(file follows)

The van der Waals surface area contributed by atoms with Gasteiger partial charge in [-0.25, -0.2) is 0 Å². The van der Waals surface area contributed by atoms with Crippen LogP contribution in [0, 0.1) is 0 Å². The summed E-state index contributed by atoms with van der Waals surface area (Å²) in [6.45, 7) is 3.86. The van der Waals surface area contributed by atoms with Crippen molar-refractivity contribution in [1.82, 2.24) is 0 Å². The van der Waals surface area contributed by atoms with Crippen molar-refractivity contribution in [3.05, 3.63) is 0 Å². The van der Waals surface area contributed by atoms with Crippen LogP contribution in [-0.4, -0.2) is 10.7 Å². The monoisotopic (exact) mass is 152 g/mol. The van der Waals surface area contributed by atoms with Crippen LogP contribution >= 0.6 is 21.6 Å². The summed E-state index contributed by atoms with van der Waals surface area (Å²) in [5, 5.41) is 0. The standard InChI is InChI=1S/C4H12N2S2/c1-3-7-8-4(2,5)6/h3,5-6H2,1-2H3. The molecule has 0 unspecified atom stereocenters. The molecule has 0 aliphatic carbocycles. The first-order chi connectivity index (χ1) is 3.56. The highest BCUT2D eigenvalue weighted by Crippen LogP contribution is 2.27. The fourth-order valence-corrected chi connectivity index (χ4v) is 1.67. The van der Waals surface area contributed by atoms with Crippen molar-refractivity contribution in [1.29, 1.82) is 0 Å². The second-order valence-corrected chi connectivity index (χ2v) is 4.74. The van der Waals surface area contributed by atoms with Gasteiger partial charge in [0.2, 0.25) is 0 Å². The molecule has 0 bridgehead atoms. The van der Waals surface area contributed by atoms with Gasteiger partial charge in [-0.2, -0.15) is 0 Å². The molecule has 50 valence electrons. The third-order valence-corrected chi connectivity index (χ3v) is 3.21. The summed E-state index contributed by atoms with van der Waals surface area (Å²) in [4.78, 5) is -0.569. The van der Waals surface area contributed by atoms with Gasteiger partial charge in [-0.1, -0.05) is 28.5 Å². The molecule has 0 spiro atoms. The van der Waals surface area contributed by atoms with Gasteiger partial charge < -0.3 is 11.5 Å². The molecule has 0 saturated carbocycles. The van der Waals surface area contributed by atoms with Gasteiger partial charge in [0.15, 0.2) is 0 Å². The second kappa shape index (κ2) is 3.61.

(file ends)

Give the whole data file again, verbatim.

The van der Waals surface area contributed by atoms with Gasteiger partial charge in [-0.25, -0.2) is 0 Å². The van der Waals surface area contributed by atoms with Crippen LogP contribution in [0, 0.1) is 0 Å². The summed E-state index contributed by atoms with van der Waals surface area (Å²) in [6.45, 7) is 3.86. The van der Waals surface area contributed by atoms with Crippen molar-refractivity contribution in [1.82, 2.24) is 0 Å². The van der Waals surface area contributed by atoms with Crippen molar-refractivity contribution in [3.05, 3.63) is 0 Å². The van der Waals surface area contributed by atoms with Crippen LogP contribution in [-0.4, -0.2) is 10.7 Å². The monoisotopic (exact) mass is 152 g/mol. The van der Waals surface area contributed by atoms with Crippen LogP contribution >= 0.6 is 21.6 Å². The summed E-state index contributed by atoms with van der Waals surface area (Å²) in [5, 5.41) is 0. The standard InChI is InChI=1S/C4H12N2S2/c1-3-7-8-4(2,5)6/h3,5-6H2,1-2H3. The molecule has 0 unspecified atom stereocenters. The molecule has 0 aliphatic carbocycles. The first-order chi connectivity index (χ1) is 3.56. The highest BCUT2D eigenvalue weighted by Crippen LogP contribution is 2.27. The fourth-order valence-corrected chi connectivity index (χ4v) is 1.67. The van der Waals surface area contributed by atoms with Crippen molar-refractivity contribution in [1.29, 1.82) is 0 Å². The second-order valence-corrected chi connectivity index (χ2v) is 4.74. The van der Waals surface area contributed by atoms with Gasteiger partial charge in [0.2, 0.25) is 0 Å². The molecule has 0 bridgehead atoms. The van der Waals surface area contributed by atoms with Gasteiger partial charge in [-0.2, -0.15) is 0 Å². The molecule has 50 valence electrons. The third-order valence-corrected chi connectivity index (χ3v) is 3.21. The summed E-state index contributed by atoms with van der Waals surface area (Å²) in [4.78, 5) is -0.569. The van der Waals surface area contributed by atoms with Gasteiger partial charge in [-0.1, -0.05) is 28.5 Å². The molecule has 0 spiro atoms. The van der Waals surface area contributed by atoms with Gasteiger partial charge < -0.3 is 11.5 Å². The molecule has 0 saturated carbocycles. The van der Waals surface area contributed by atoms with Gasteiger partial charge in [0.15, 0.2) is 0 Å². The second kappa shape index (κ2) is 3.61.